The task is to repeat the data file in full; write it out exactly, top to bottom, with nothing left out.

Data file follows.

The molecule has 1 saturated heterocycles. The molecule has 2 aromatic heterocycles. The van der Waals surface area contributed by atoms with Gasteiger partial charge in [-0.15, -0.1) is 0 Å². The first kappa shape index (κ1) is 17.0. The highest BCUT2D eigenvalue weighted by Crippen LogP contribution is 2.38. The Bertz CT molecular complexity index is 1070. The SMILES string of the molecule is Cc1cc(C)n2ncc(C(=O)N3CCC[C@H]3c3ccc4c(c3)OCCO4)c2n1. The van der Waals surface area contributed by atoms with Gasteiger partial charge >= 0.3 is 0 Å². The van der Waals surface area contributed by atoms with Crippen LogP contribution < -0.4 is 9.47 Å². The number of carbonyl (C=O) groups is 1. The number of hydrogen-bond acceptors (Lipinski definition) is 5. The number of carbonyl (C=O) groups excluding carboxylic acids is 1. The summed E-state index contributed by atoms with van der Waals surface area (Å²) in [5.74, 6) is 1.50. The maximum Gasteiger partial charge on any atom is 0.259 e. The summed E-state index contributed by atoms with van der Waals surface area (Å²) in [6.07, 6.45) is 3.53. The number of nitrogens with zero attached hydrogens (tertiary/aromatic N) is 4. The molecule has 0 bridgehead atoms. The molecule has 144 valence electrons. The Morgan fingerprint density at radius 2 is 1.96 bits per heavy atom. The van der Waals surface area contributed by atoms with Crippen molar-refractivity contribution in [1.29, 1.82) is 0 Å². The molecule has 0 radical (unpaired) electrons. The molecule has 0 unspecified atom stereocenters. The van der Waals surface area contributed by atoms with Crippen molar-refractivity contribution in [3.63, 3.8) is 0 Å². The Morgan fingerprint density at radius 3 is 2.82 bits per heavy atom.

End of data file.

The molecule has 1 saturated heterocycles. The molecule has 2 aromatic heterocycles. The van der Waals surface area contributed by atoms with Gasteiger partial charge in [-0.15, -0.1) is 0 Å². The first kappa shape index (κ1) is 17.0. The highest BCUT2D eigenvalue weighted by Crippen LogP contribution is 2.38. The Bertz CT molecular complexity index is 1070. The SMILES string of the molecule is Cc1cc(C)n2ncc(C(=O)N3CCC[C@H]3c3ccc4c(c3)OCCO4)c2n1. The van der Waals surface area contributed by atoms with Gasteiger partial charge >= 0.3 is 0 Å². The van der Waals surface area contributed by atoms with Crippen LogP contribution < -0.4 is 9.47 Å². The number of carbonyl (C=O) groups is 1. The number of hydrogen-bond acceptors (Lipinski definition) is 5. The number of carbonyl (C=O) groups excluding carboxylic acids is 1. The summed E-state index contributed by atoms with van der Waals surface area (Å²) in [5.74, 6) is 1.50. The maximum Gasteiger partial charge on any atom is 0.259 e. The summed E-state index contributed by atoms with van der Waals surface area (Å²) in [6.07, 6.45) is 3.53. The number of nitrogens with zero attached hydrogens (tertiary/aromatic N) is 4. The molecule has 0 bridgehead atoms. The molecule has 144 valence electrons. The Morgan fingerprint density at radius 2 is 1.96 bits per heavy atom. The van der Waals surface area contributed by atoms with Crippen molar-refractivity contribution in [1.29, 1.82) is 0 Å². The molecule has 0 radical (unpaired) electrons. The molecule has 0 unspecified atom stereocenters. The van der Waals surface area contributed by atoms with Crippen molar-refractivity contribution in [3.63, 3.8) is 0 Å². The Morgan fingerprint density at radius 3 is 2.82 bits per heavy atom.